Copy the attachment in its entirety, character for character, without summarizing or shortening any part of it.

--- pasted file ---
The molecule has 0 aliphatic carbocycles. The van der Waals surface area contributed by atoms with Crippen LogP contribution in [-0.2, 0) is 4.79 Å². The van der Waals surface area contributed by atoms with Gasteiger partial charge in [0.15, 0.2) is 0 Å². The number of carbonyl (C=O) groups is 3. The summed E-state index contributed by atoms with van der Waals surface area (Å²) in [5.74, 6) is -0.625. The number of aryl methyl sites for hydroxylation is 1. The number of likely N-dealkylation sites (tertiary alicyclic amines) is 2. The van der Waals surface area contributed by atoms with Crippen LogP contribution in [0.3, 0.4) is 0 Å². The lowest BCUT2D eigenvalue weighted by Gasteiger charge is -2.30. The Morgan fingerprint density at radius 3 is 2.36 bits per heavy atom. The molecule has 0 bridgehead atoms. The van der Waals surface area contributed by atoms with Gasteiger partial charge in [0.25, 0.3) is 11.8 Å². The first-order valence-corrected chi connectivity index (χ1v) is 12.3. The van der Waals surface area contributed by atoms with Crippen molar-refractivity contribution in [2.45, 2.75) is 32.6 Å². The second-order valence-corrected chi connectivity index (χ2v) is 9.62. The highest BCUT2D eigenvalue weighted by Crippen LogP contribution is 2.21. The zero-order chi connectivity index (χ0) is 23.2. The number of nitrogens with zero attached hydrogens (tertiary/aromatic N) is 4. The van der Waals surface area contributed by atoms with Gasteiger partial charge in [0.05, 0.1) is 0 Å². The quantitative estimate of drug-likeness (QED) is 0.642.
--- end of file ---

The molecule has 0 aliphatic carbocycles. The van der Waals surface area contributed by atoms with Crippen LogP contribution in [-0.2, 0) is 4.79 Å². The van der Waals surface area contributed by atoms with Gasteiger partial charge in [0.15, 0.2) is 0 Å². The number of carbonyl (C=O) groups is 3. The summed E-state index contributed by atoms with van der Waals surface area (Å²) in [5.74, 6) is -0.625. The number of aryl methyl sites for hydroxylation is 1. The number of likely N-dealkylation sites (tertiary alicyclic amines) is 2. The van der Waals surface area contributed by atoms with Crippen LogP contribution in [0.3, 0.4) is 0 Å². The lowest BCUT2D eigenvalue weighted by Gasteiger charge is -2.30. The Morgan fingerprint density at radius 3 is 2.36 bits per heavy atom. The molecule has 0 bridgehead atoms. The van der Waals surface area contributed by atoms with Gasteiger partial charge in [0.25, 0.3) is 11.8 Å². The first-order valence-corrected chi connectivity index (χ1v) is 12.3. The van der Waals surface area contributed by atoms with Crippen molar-refractivity contribution in [2.45, 2.75) is 32.6 Å². The second-order valence-corrected chi connectivity index (χ2v) is 9.62. The highest BCUT2D eigenvalue weighted by Crippen LogP contribution is 2.21. The zero-order chi connectivity index (χ0) is 23.2. The number of nitrogens with zero attached hydrogens (tertiary/aromatic N) is 4. The van der Waals surface area contributed by atoms with Gasteiger partial charge in [0.05, 0.1) is 0 Å². The quantitative estimate of drug-likeness (QED) is 0.642.